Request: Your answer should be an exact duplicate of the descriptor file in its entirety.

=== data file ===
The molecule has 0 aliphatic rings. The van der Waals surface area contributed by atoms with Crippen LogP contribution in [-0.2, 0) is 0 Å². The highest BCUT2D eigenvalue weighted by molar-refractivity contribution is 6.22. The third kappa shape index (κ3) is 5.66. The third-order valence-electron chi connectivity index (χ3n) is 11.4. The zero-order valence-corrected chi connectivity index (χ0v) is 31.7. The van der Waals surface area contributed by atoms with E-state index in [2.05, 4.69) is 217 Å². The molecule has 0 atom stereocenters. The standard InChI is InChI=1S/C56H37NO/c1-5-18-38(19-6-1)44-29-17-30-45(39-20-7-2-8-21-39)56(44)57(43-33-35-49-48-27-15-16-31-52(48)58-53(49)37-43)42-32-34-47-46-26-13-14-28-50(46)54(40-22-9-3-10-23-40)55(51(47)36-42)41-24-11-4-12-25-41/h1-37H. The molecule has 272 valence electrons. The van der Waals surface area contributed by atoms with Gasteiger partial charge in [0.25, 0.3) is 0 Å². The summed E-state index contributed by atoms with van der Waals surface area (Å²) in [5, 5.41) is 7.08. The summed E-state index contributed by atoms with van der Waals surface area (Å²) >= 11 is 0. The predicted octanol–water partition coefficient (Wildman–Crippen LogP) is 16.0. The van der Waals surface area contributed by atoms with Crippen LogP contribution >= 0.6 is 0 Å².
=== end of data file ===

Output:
The molecule has 0 aliphatic rings. The van der Waals surface area contributed by atoms with Crippen LogP contribution in [-0.2, 0) is 0 Å². The highest BCUT2D eigenvalue weighted by molar-refractivity contribution is 6.22. The third kappa shape index (κ3) is 5.66. The third-order valence-electron chi connectivity index (χ3n) is 11.4. The zero-order valence-corrected chi connectivity index (χ0v) is 31.7. The van der Waals surface area contributed by atoms with E-state index in [2.05, 4.69) is 217 Å². The molecule has 0 atom stereocenters. The standard InChI is InChI=1S/C56H37NO/c1-5-18-38(19-6-1)44-29-17-30-45(39-20-7-2-8-21-39)56(44)57(43-33-35-49-48-27-15-16-31-52(48)58-53(49)37-43)42-32-34-47-46-26-13-14-28-50(46)54(40-22-9-3-10-23-40)55(51(47)36-42)41-24-11-4-12-25-41/h1-37H. The molecule has 272 valence electrons. The van der Waals surface area contributed by atoms with Gasteiger partial charge in [0.25, 0.3) is 0 Å². The summed E-state index contributed by atoms with van der Waals surface area (Å²) in [5, 5.41) is 7.08. The summed E-state index contributed by atoms with van der Waals surface area (Å²) >= 11 is 0. The predicted octanol–water partition coefficient (Wildman–Crippen LogP) is 16.0. The van der Waals surface area contributed by atoms with Crippen LogP contribution >= 0.6 is 0 Å².